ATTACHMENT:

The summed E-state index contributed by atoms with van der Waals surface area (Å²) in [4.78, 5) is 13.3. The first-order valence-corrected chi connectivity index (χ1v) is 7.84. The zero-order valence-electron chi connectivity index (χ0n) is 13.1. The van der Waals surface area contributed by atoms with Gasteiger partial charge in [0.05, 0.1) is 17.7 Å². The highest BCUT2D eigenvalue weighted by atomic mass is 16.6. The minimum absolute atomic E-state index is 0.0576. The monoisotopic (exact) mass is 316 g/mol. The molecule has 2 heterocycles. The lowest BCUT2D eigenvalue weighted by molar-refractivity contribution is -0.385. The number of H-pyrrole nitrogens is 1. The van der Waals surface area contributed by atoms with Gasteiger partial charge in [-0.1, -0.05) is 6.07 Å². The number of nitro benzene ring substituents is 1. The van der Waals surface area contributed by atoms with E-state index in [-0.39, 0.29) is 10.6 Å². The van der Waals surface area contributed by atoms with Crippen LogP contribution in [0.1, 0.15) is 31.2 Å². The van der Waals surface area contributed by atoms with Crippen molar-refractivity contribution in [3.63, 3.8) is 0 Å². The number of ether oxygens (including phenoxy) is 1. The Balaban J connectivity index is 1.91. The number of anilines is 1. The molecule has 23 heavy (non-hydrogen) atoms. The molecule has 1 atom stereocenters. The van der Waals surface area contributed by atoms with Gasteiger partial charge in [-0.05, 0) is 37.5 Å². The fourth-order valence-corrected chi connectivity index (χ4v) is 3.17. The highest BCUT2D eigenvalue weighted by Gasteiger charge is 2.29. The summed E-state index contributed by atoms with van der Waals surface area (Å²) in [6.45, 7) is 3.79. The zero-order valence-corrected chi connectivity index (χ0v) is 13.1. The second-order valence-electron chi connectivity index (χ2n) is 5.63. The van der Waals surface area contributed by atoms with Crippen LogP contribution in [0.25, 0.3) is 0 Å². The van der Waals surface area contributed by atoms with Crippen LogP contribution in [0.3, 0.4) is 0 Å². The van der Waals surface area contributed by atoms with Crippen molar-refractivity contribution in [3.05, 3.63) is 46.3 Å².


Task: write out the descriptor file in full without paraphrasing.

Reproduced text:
The summed E-state index contributed by atoms with van der Waals surface area (Å²) in [4.78, 5) is 13.3. The first-order valence-corrected chi connectivity index (χ1v) is 7.84. The zero-order valence-electron chi connectivity index (χ0n) is 13.1. The van der Waals surface area contributed by atoms with Gasteiger partial charge in [0.05, 0.1) is 17.7 Å². The highest BCUT2D eigenvalue weighted by atomic mass is 16.6. The minimum absolute atomic E-state index is 0.0576. The monoisotopic (exact) mass is 316 g/mol. The molecule has 2 heterocycles. The lowest BCUT2D eigenvalue weighted by molar-refractivity contribution is -0.385. The number of H-pyrrole nitrogens is 1. The van der Waals surface area contributed by atoms with Gasteiger partial charge in [-0.1, -0.05) is 6.07 Å². The number of nitro benzene ring substituents is 1. The van der Waals surface area contributed by atoms with E-state index in [-0.39, 0.29) is 10.6 Å². The van der Waals surface area contributed by atoms with Crippen LogP contribution in [0.1, 0.15) is 31.2 Å². The van der Waals surface area contributed by atoms with Crippen molar-refractivity contribution in [3.63, 3.8) is 0 Å². The number of ether oxygens (including phenoxy) is 1. The Balaban J connectivity index is 1.91. The number of anilines is 1. The molecule has 23 heavy (non-hydrogen) atoms. The molecule has 1 atom stereocenters. The van der Waals surface area contributed by atoms with Gasteiger partial charge in [-0.05, 0) is 37.5 Å². The fourth-order valence-corrected chi connectivity index (χ4v) is 3.17. The highest BCUT2D eigenvalue weighted by Gasteiger charge is 2.29. The summed E-state index contributed by atoms with van der Waals surface area (Å²) in [6.45, 7) is 3.79. The zero-order valence-corrected chi connectivity index (χ0v) is 13.1. The second-order valence-electron chi connectivity index (χ2n) is 5.63. The van der Waals surface area contributed by atoms with Crippen LogP contribution in [0.25, 0.3) is 0 Å². The van der Waals surface area contributed by atoms with Crippen LogP contribution in [0.3, 0.4) is 0 Å². The van der Waals surface area contributed by atoms with Crippen molar-refractivity contribution in [3.05, 3.63) is 46.3 Å².